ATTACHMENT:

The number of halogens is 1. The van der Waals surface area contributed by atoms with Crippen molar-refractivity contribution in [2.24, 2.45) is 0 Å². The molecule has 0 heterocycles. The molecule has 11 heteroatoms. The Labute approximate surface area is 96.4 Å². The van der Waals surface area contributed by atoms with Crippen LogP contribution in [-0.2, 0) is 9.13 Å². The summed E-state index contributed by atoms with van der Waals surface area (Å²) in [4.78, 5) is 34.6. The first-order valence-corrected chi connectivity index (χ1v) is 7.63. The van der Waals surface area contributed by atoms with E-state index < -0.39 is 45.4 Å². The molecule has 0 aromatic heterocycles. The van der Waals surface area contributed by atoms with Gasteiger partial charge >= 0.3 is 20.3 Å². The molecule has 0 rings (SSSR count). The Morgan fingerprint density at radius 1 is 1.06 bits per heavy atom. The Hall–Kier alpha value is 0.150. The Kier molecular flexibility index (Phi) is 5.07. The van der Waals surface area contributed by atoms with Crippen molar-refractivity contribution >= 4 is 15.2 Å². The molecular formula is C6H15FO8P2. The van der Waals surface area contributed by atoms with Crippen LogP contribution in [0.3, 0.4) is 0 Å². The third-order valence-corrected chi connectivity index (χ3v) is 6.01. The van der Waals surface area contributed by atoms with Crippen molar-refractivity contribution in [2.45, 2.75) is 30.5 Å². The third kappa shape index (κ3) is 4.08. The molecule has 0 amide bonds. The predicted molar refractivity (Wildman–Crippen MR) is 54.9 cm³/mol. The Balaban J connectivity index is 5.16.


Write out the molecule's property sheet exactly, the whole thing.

The number of halogens is 1. The van der Waals surface area contributed by atoms with Crippen molar-refractivity contribution in [2.24, 2.45) is 0 Å². The molecule has 0 heterocycles. The molecule has 11 heteroatoms. The Labute approximate surface area is 96.4 Å². The van der Waals surface area contributed by atoms with Crippen LogP contribution in [-0.2, 0) is 9.13 Å². The summed E-state index contributed by atoms with van der Waals surface area (Å²) in [4.78, 5) is 34.6. The first-order valence-corrected chi connectivity index (χ1v) is 7.63. The van der Waals surface area contributed by atoms with E-state index < -0.39 is 45.4 Å². The molecule has 0 aromatic heterocycles. The van der Waals surface area contributed by atoms with Gasteiger partial charge >= 0.3 is 20.3 Å². The molecule has 0 rings (SSSR count). The Morgan fingerprint density at radius 1 is 1.06 bits per heavy atom. The Hall–Kier alpha value is 0.150. The Kier molecular flexibility index (Phi) is 5.07. The van der Waals surface area contributed by atoms with Crippen molar-refractivity contribution >= 4 is 15.2 Å². The molecular formula is C6H15FO8P2. The van der Waals surface area contributed by atoms with Crippen LogP contribution in [0.3, 0.4) is 0 Å². The third-order valence-corrected chi connectivity index (χ3v) is 6.01. The van der Waals surface area contributed by atoms with Crippen molar-refractivity contribution in [2.45, 2.75) is 30.5 Å². The third kappa shape index (κ3) is 4.08. The molecule has 0 amide bonds. The predicted molar refractivity (Wildman–Crippen MR) is 54.9 cm³/mol. The Balaban J connectivity index is 5.16.